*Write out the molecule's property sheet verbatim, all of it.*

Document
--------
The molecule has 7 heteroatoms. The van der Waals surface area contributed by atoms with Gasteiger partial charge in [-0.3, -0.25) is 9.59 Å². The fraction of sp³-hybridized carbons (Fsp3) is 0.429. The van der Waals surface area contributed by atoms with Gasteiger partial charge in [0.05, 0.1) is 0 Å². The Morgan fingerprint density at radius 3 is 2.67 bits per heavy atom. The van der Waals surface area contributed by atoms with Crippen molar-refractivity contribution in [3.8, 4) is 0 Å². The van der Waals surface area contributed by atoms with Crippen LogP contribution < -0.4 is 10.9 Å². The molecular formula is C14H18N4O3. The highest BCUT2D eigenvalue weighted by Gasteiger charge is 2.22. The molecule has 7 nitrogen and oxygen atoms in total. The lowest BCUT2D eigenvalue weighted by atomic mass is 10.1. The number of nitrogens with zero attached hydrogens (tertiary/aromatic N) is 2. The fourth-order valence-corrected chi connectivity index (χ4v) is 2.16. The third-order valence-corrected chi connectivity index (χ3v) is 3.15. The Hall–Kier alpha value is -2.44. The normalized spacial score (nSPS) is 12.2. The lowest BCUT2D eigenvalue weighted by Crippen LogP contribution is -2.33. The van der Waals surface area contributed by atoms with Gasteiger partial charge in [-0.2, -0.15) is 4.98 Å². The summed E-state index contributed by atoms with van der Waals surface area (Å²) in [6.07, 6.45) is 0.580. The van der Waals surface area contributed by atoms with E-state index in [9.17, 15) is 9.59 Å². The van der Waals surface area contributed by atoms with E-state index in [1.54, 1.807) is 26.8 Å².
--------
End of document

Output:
The molecule has 7 heteroatoms. The van der Waals surface area contributed by atoms with Gasteiger partial charge in [-0.3, -0.25) is 9.59 Å². The fraction of sp³-hybridized carbons (Fsp3) is 0.429. The van der Waals surface area contributed by atoms with Gasteiger partial charge in [0.05, 0.1) is 0 Å². The Morgan fingerprint density at radius 3 is 2.67 bits per heavy atom. The van der Waals surface area contributed by atoms with Crippen molar-refractivity contribution in [3.8, 4) is 0 Å². The van der Waals surface area contributed by atoms with Crippen LogP contribution < -0.4 is 10.9 Å². The molecular formula is C14H18N4O3. The highest BCUT2D eigenvalue weighted by Gasteiger charge is 2.22. The molecule has 7 nitrogen and oxygen atoms in total. The lowest BCUT2D eigenvalue weighted by atomic mass is 10.1. The number of nitrogens with zero attached hydrogens (tertiary/aromatic N) is 2. The fourth-order valence-corrected chi connectivity index (χ4v) is 2.16. The third-order valence-corrected chi connectivity index (χ3v) is 3.15. The Hall–Kier alpha value is -2.44. The normalized spacial score (nSPS) is 12.2. The lowest BCUT2D eigenvalue weighted by Crippen LogP contribution is -2.33. The van der Waals surface area contributed by atoms with Gasteiger partial charge in [-0.2, -0.15) is 4.98 Å². The summed E-state index contributed by atoms with van der Waals surface area (Å²) in [6.07, 6.45) is 0.580. The van der Waals surface area contributed by atoms with E-state index in [9.17, 15) is 9.59 Å². The van der Waals surface area contributed by atoms with E-state index in [1.54, 1.807) is 26.8 Å².